Why do we have 24-hour gas stations? We must support the purchase and protection of the last remaining natural habitat in Albany. To lose Albany Hill means that Albany becomes a dead city, one that people move away from to be closer to nature. My landlord lives in Orinda because there are more trees there and the population is less dense. The reason I moved from San Francisco 7 years ago was because it was too dense. Will I have to move from Albany someday because of this same reason?
Albany Hill provides the easiest getaway from the gridlock of our daily lives. It’s a tremendous educational resource for our children, and what will they think if we let this beautiful area go to the development of more highrise apartments or condominiums? The hill is a perfect working test of our ability to nurture our children and our community. If we fail, the repercussions will affect us for all future generations, in both obvious and subtle ways. When walking up there among the majestic trees, one senses the loss, as you can see the history of the development around the hill. The whole area is blanketed with a monotonous noisy carpet of suburban housing, commercial strips, and highways and industrial areas. Albany Hill is a jewel in the midst of this, and this addition to the diversity of our local landscape must be protected.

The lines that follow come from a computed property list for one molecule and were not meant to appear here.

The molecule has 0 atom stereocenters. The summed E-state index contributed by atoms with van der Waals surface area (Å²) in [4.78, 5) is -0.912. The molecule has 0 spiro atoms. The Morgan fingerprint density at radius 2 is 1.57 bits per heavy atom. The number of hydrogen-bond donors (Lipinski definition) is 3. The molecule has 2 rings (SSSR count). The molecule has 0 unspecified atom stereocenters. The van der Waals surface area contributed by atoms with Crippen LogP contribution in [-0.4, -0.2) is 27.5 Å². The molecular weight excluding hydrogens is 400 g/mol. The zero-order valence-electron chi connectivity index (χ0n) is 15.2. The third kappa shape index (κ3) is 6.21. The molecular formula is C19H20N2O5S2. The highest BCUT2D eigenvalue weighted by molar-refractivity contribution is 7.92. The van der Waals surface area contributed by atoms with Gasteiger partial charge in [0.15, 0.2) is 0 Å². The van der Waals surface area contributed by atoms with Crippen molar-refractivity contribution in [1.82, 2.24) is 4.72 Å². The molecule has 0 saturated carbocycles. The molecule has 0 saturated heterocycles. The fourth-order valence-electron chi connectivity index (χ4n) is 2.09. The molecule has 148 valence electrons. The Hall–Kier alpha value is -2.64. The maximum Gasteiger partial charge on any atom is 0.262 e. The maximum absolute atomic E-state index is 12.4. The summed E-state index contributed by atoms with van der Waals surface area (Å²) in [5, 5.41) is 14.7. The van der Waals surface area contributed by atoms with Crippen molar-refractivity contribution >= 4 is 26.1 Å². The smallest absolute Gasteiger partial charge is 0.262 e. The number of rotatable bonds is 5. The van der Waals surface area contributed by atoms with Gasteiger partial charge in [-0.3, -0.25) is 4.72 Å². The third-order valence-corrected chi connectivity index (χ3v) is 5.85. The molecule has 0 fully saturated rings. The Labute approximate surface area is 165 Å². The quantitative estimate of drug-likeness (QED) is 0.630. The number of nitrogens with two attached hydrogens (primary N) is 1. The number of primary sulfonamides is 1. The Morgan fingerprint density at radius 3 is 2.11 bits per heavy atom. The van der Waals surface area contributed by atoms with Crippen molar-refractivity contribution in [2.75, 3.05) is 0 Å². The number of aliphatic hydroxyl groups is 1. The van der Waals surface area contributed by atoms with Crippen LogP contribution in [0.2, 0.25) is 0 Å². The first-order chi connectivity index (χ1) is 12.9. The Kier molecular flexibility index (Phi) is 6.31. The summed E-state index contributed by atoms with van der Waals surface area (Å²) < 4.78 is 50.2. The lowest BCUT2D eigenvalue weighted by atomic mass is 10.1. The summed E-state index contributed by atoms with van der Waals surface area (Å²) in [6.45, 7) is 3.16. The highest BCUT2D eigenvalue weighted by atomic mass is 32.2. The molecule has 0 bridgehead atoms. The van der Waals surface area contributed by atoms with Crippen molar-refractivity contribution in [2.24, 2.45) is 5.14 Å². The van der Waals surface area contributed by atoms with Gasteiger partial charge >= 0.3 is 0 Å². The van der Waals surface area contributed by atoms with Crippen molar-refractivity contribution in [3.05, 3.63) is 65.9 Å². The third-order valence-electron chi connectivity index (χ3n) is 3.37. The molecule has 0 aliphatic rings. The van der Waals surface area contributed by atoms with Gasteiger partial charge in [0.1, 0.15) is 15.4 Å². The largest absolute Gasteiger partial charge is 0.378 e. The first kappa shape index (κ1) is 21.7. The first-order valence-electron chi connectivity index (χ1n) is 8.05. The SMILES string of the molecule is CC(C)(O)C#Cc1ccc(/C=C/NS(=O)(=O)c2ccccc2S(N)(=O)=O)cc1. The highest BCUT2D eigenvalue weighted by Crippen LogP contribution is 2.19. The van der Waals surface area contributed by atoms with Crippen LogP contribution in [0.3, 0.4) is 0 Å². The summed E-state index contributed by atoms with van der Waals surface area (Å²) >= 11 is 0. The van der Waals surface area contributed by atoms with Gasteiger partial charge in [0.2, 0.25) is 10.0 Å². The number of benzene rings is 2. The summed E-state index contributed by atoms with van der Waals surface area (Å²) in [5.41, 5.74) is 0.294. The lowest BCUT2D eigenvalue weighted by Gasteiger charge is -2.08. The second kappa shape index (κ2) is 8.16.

I live next to a 24-hour gas station. I live next to the undoubtedly busiest intersection in Albany at San Pablo and Marin, and commuters roaring to and from I-80 gridlock are only two houses away on Marin Avenue. Many of my neighbors use obnoxious machines to do yard work, and burn carcinogenic wood and barbeque
fires. I feel the effects of dense population and long for more time to get away to Albany Hill, the best way to escape from the noisy profit-motivated world. Albany without Albany Hill would be like San Francisco without Golden Gate Park.
Happiness is getting rid of your money. No matter how much money you have, you don’t benefit from it until you spend it on things that you need and want. The small amount of money each of us would spend on Albany Hill would be well worth the investment. Once it is developed into housing it will never return to it’s natural state, and then we will be forced to drive farther and farther to enjoy the peace and wisdom of the trees. We must set a good example for our neighbors by protecting this beauty, this botanical resource, this spiritual resource.
June 22, 1996